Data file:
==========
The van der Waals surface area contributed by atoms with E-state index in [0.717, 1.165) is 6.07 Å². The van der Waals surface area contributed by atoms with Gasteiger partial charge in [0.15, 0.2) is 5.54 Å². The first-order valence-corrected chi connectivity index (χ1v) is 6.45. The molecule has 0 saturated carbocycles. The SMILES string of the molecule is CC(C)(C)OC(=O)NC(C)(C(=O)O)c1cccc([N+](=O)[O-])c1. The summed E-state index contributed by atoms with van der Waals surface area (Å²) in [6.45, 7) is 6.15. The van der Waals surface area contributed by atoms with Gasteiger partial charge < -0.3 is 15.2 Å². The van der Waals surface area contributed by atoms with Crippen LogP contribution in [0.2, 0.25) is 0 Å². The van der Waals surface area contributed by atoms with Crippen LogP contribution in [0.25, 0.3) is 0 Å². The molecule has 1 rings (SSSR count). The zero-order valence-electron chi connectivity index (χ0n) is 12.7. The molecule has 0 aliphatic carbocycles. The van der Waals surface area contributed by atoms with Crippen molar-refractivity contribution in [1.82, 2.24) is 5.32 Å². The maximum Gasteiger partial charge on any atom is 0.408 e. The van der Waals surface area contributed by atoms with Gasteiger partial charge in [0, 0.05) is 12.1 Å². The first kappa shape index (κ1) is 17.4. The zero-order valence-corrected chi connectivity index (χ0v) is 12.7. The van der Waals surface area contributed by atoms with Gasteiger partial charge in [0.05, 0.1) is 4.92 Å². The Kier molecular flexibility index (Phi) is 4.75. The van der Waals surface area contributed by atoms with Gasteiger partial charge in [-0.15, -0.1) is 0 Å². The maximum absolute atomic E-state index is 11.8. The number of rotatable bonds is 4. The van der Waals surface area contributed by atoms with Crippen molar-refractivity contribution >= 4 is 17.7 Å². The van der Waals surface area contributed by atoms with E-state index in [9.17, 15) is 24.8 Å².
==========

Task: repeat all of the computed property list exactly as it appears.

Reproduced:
The van der Waals surface area contributed by atoms with E-state index in [0.717, 1.165) is 6.07 Å². The van der Waals surface area contributed by atoms with Gasteiger partial charge in [0.15, 0.2) is 5.54 Å². The first-order valence-corrected chi connectivity index (χ1v) is 6.45. The molecule has 0 saturated carbocycles. The SMILES string of the molecule is CC(C)(C)OC(=O)NC(C)(C(=O)O)c1cccc([N+](=O)[O-])c1. The summed E-state index contributed by atoms with van der Waals surface area (Å²) in [6.45, 7) is 6.15. The van der Waals surface area contributed by atoms with Gasteiger partial charge < -0.3 is 15.2 Å². The van der Waals surface area contributed by atoms with Crippen LogP contribution in [0.2, 0.25) is 0 Å². The van der Waals surface area contributed by atoms with Crippen LogP contribution in [0.25, 0.3) is 0 Å². The molecule has 1 rings (SSSR count). The zero-order valence-electron chi connectivity index (χ0n) is 12.7. The molecule has 0 aliphatic carbocycles. The van der Waals surface area contributed by atoms with Crippen molar-refractivity contribution in [1.82, 2.24) is 5.32 Å². The maximum Gasteiger partial charge on any atom is 0.408 e. The van der Waals surface area contributed by atoms with Gasteiger partial charge in [0, 0.05) is 12.1 Å². The first kappa shape index (κ1) is 17.4. The zero-order valence-corrected chi connectivity index (χ0v) is 12.7. The van der Waals surface area contributed by atoms with Gasteiger partial charge in [0.05, 0.1) is 4.92 Å². The Kier molecular flexibility index (Phi) is 4.75. The van der Waals surface area contributed by atoms with Gasteiger partial charge in [-0.15, -0.1) is 0 Å². The maximum absolute atomic E-state index is 11.8. The number of rotatable bonds is 4. The van der Waals surface area contributed by atoms with Crippen molar-refractivity contribution >= 4 is 17.7 Å². The van der Waals surface area contributed by atoms with E-state index in [9.17, 15) is 24.8 Å².